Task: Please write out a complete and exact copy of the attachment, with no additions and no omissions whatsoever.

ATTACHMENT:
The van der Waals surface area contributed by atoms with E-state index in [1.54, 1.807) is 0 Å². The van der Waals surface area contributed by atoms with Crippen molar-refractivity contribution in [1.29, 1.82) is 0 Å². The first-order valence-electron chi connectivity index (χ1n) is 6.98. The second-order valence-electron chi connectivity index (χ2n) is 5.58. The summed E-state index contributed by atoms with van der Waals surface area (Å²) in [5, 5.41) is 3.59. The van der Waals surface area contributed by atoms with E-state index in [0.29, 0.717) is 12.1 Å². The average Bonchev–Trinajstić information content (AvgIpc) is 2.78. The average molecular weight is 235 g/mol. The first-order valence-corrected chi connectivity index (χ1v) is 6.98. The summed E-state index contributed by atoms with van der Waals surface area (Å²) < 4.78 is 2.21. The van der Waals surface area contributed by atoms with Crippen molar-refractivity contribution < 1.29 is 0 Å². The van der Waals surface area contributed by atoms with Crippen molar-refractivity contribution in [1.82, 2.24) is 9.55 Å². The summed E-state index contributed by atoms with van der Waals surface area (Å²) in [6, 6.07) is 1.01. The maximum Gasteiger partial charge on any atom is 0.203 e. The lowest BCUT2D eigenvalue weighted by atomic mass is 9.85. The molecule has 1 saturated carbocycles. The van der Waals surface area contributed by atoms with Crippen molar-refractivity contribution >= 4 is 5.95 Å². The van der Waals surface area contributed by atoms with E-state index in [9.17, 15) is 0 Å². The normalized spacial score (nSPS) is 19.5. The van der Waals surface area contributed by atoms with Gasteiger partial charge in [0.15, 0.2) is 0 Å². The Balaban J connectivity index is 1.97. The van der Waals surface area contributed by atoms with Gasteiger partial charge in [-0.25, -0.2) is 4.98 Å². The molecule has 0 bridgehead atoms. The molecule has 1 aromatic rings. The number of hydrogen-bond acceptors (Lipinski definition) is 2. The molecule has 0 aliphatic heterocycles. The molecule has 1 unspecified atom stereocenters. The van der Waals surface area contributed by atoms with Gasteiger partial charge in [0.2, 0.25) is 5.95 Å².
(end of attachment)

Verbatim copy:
The van der Waals surface area contributed by atoms with E-state index in [1.54, 1.807) is 0 Å². The van der Waals surface area contributed by atoms with Crippen molar-refractivity contribution in [1.29, 1.82) is 0 Å². The first-order valence-electron chi connectivity index (χ1n) is 6.98. The second-order valence-electron chi connectivity index (χ2n) is 5.58. The summed E-state index contributed by atoms with van der Waals surface area (Å²) in [5, 5.41) is 3.59. The van der Waals surface area contributed by atoms with E-state index in [0.29, 0.717) is 12.1 Å². The average Bonchev–Trinajstić information content (AvgIpc) is 2.78. The average molecular weight is 235 g/mol. The first-order valence-corrected chi connectivity index (χ1v) is 6.98. The summed E-state index contributed by atoms with van der Waals surface area (Å²) < 4.78 is 2.21. The van der Waals surface area contributed by atoms with Crippen molar-refractivity contribution < 1.29 is 0 Å². The van der Waals surface area contributed by atoms with Crippen molar-refractivity contribution in [1.82, 2.24) is 9.55 Å². The summed E-state index contributed by atoms with van der Waals surface area (Å²) in [6, 6.07) is 1.01. The maximum Gasteiger partial charge on any atom is 0.203 e. The lowest BCUT2D eigenvalue weighted by atomic mass is 9.85. The molecule has 1 saturated carbocycles. The van der Waals surface area contributed by atoms with Crippen molar-refractivity contribution >= 4 is 5.95 Å². The van der Waals surface area contributed by atoms with E-state index in [9.17, 15) is 0 Å². The normalized spacial score (nSPS) is 19.5. The van der Waals surface area contributed by atoms with Gasteiger partial charge in [0.15, 0.2) is 0 Å². The Balaban J connectivity index is 1.97. The van der Waals surface area contributed by atoms with Gasteiger partial charge in [-0.25, -0.2) is 4.98 Å². The molecule has 0 bridgehead atoms. The molecule has 1 aromatic rings. The number of hydrogen-bond acceptors (Lipinski definition) is 2. The molecule has 0 aliphatic heterocycles. The molecule has 1 unspecified atom stereocenters. The van der Waals surface area contributed by atoms with Gasteiger partial charge in [0.2, 0.25) is 5.95 Å².